How can it be so cheap? Well, the Hangprinter is open source – part of the RepRap online community. Therefore, “anyone can download the instructions and add improvements – or incorporate upgrades designed by other makers. Finally, the Hangprinter is designed to self-replicate. Most of the component parts needed to make a Hangprinter can be printed out by the Hangprinter itself.”
Ludvigsen envisions a world where 3D printing is in the hands of the people: “specifically, I want 3D printing to avoid the fate of the 2D printing business, where machines are programmed to self-destruct after a certain [number] of prints. My best bet to avoid this is to go for not only open source, but self-replication by design. Hangprinter is designed to manufacture a large fraction if its own parts and to be easy to build, copy, and make money from.”
Ludvigsen has demonstrated the Hangprinter at work, creating “a relatively simple and functional object – a lampshade. The Hangprinter has also been cut loose on more artistic projects. Ludvigsen recently used the system to assemble a five-foot sculpture of the Tower of Babel.”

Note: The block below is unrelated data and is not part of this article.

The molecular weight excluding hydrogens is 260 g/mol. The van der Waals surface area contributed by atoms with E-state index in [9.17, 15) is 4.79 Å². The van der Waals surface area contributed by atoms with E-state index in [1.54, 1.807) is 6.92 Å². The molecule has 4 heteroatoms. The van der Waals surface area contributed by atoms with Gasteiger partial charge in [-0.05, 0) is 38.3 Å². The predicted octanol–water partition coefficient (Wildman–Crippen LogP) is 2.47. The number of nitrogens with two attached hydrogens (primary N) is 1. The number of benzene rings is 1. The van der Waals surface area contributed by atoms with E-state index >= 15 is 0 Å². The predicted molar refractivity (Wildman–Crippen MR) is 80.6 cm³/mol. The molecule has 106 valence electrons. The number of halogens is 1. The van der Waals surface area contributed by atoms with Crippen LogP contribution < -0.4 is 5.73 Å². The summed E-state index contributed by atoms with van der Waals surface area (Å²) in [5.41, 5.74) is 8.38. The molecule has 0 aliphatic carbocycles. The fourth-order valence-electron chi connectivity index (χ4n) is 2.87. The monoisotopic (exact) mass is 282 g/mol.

“Ludvigsen hopes the Hangprinter will become versatile enough to print out furniture, tools, and possibly fully functional additional machines with moving parts of their own.”
In his own words, Ludvigsen says, “in addition to avoiding self-destructing machines, open source machinery may also distribute wealth and power towards median families like the one I grew up in.”
“[Hangprinter’s system] is a flexible manufacturing technique, so it will be useful in lots of different situations that I cannot foresee. Some of them might be very important/cool/useful. I wouldn’t want to stand in the way of important, cool, and useful things happening.”
It’s not just indoors where 3D printing can change the look of architectural structures, however…
Engineering reports another breakthrough by 3D printing company Micron3DP. About a year ago, this company “announced its ability to 3D print molten glass.” Now, Micron3DP says they “have installed alpha glass 3D printers within [their] own facilities for internal operation.”
Micron3DP’s new ‘alpha glass’ 3D printers “have build volumes…comparable to industrial fused deposition modeling (FDM) 3D printers at 200 mm x 200 mm x 300 mm and layer thicknesses as fine as 100 microns. Micron3DP’s patent-pending technology relies on an FDM-style approach, heating the material up to 1000 [degrees] Celsius.”
So far, however, “the only materials successfully printed [by Micron3DP’s new ‘alpha glass’ 3D printers] are soda lime and borosilicate [vases and other objects.” In the future, though, Micron3DP’s staff envisions a world where these 3D printers’ capabilities could expand.